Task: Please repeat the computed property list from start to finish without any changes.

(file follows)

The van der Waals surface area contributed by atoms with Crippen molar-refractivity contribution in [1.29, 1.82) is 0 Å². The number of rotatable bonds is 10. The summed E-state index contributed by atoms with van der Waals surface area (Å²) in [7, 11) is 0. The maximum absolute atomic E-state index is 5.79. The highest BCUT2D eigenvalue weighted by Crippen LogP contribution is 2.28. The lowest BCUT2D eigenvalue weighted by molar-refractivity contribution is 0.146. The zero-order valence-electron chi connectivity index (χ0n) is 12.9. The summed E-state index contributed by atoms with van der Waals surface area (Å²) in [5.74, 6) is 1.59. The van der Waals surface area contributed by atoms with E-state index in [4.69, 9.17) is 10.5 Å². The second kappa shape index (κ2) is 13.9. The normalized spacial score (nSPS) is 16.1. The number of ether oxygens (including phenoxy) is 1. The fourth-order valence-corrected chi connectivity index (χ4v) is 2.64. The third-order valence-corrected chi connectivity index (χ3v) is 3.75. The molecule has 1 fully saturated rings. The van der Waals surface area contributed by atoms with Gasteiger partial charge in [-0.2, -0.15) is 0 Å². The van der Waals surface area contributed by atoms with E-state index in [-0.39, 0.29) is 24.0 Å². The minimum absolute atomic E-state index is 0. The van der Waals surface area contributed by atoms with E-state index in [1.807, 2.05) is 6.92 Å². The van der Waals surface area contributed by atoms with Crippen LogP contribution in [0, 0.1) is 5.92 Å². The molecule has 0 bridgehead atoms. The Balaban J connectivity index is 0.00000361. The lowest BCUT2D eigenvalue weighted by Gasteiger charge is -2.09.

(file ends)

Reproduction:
The van der Waals surface area contributed by atoms with Crippen molar-refractivity contribution in [1.29, 1.82) is 0 Å². The number of rotatable bonds is 10. The summed E-state index contributed by atoms with van der Waals surface area (Å²) in [7, 11) is 0. The maximum absolute atomic E-state index is 5.79. The highest BCUT2D eigenvalue weighted by Crippen LogP contribution is 2.28. The lowest BCUT2D eigenvalue weighted by molar-refractivity contribution is 0.146. The zero-order valence-electron chi connectivity index (χ0n) is 12.9. The summed E-state index contributed by atoms with van der Waals surface area (Å²) in [5.74, 6) is 1.59. The van der Waals surface area contributed by atoms with E-state index in [4.69, 9.17) is 10.5 Å². The second kappa shape index (κ2) is 13.9. The normalized spacial score (nSPS) is 16.1. The number of ether oxygens (including phenoxy) is 1. The fourth-order valence-corrected chi connectivity index (χ4v) is 2.64. The third-order valence-corrected chi connectivity index (χ3v) is 3.75. The molecule has 1 fully saturated rings. The van der Waals surface area contributed by atoms with Gasteiger partial charge in [-0.2, -0.15) is 0 Å². The van der Waals surface area contributed by atoms with E-state index in [-0.39, 0.29) is 24.0 Å². The minimum absolute atomic E-state index is 0. The van der Waals surface area contributed by atoms with E-state index in [1.807, 2.05) is 6.92 Å². The van der Waals surface area contributed by atoms with Crippen LogP contribution in [0, 0.1) is 5.92 Å². The molecule has 0 bridgehead atoms. The Balaban J connectivity index is 0.00000361. The lowest BCUT2D eigenvalue weighted by Gasteiger charge is -2.09.